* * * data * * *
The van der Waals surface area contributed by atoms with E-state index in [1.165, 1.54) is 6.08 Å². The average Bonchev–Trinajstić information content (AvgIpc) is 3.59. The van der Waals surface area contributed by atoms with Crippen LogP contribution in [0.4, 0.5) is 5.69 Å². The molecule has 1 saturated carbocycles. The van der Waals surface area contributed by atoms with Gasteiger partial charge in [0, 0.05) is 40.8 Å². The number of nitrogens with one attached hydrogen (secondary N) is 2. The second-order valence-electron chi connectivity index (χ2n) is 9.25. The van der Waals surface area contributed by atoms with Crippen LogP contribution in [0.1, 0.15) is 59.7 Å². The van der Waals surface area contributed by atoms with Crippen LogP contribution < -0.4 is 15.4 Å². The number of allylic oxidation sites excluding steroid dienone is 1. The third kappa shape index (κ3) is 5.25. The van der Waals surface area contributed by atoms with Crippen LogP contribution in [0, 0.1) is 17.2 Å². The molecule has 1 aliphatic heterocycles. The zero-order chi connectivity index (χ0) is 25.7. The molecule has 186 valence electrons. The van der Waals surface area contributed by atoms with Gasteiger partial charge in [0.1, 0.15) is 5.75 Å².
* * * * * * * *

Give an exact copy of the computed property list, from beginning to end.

The van der Waals surface area contributed by atoms with E-state index in [1.165, 1.54) is 6.08 Å². The average Bonchev–Trinajstić information content (AvgIpc) is 3.59. The van der Waals surface area contributed by atoms with Crippen LogP contribution in [0.4, 0.5) is 5.69 Å². The molecule has 1 saturated carbocycles. The van der Waals surface area contributed by atoms with Gasteiger partial charge in [0, 0.05) is 40.8 Å². The number of nitrogens with one attached hydrogen (secondary N) is 2. The second-order valence-electron chi connectivity index (χ2n) is 9.25. The van der Waals surface area contributed by atoms with Crippen LogP contribution in [0.1, 0.15) is 59.7 Å². The van der Waals surface area contributed by atoms with Crippen LogP contribution < -0.4 is 15.4 Å². The number of allylic oxidation sites excluding steroid dienone is 1. The third kappa shape index (κ3) is 5.25. The van der Waals surface area contributed by atoms with Crippen LogP contribution in [0, 0.1) is 17.2 Å². The molecule has 1 aliphatic heterocycles. The zero-order chi connectivity index (χ0) is 25.7. The molecule has 186 valence electrons. The van der Waals surface area contributed by atoms with Gasteiger partial charge in [0.1, 0.15) is 5.75 Å².